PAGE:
Why Isn’t the Bottom of a Wine Bottle Flat? (Solved!)

Why isn't the bottom of a wine bottle flat?

Have you ever wondered why some bottles of wine have an indentation on the bottom? What is the indentation for and why isn’t the bottom of a wine bottle flat?

Here’s what you need to know!

The indentation on the bottom of a wine bottle is called a punt. Prior to the industrial revolution, wine bottles were made by hand. Glass blowers would push the seam on the bottom of the bottle up to ensure that there were no sharp edges, and the bottle would stand upright.

These days wine bottles are machine-made, and the punt is simply a nod to tradition.

The punt does enhance the structural integrity of a bottle, but it’s only necessary for sparkling wine. Champagne and sparkling wine are pressurized, and the punt helps to distribute the pressure evenly.

Does a Deeper Punt Mean a Better Wine?

Some people believe that bottles of wine with an indentation are higher quality. It seems like most bottles of inexpensive wines have a flat bottom.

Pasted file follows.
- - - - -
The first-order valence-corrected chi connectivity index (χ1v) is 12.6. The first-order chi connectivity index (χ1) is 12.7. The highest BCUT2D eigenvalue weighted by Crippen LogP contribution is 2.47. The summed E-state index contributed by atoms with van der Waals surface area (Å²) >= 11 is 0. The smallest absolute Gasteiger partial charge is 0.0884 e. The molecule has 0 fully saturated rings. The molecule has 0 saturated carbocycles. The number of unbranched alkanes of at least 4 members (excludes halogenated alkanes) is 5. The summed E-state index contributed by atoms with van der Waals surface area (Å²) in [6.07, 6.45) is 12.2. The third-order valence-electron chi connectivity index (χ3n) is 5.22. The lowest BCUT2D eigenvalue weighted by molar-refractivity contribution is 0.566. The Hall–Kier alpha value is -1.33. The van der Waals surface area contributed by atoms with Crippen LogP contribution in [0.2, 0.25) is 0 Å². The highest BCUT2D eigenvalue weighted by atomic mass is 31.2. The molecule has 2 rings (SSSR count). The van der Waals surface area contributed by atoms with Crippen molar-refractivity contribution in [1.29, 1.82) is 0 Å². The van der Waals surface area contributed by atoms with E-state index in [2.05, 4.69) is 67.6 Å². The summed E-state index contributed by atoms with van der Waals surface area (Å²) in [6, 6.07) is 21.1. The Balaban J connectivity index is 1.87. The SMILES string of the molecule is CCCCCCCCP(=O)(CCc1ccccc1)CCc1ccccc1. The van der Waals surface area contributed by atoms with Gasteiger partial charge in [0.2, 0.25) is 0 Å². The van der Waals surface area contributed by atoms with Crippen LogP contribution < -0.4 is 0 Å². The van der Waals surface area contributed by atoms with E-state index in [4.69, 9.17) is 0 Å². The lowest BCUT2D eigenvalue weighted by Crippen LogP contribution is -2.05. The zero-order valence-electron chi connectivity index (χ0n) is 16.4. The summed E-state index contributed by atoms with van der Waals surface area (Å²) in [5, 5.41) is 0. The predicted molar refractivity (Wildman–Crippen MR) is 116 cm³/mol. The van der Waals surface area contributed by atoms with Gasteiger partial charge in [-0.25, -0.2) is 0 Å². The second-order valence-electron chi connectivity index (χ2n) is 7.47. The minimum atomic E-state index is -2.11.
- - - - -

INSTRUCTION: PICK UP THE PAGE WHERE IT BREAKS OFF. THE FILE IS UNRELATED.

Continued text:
Is there any truth to this?

The presence and depth of a punt on the bottom of a bottle doesn’t tell you anything about the quality of the wine. Bottles with a punt are slightly more expensive to produce but the difference in cost is around ten cents per bottle, certainly not enough to claim the wine is better or more expensive!

The punt makes it easier to clean the inside of a wine bottle so that might be why some wine makers prefer them. Many wine enthusiasts believe that the area around a punt is an effective way to trap the sediment in red wine, keeping it out of your glass but neither of these reasons would contribute to a higher quality wine.

A bottle and glass of white wine

Does the Shape of a Wine Bottle Matter?

In the end (pun intended), the shape of a wine bottle doesn’t contribute to its flavor or quality. Don’t make a buying decision based on whether the bottle has a punt or not.

It’s fun to try new wines. If you find one you like, buy it again – and don’t obsess over the bottom of the bottle!

By Michael

Chief mixologist and cocktail enthusiast at Swizzle Club.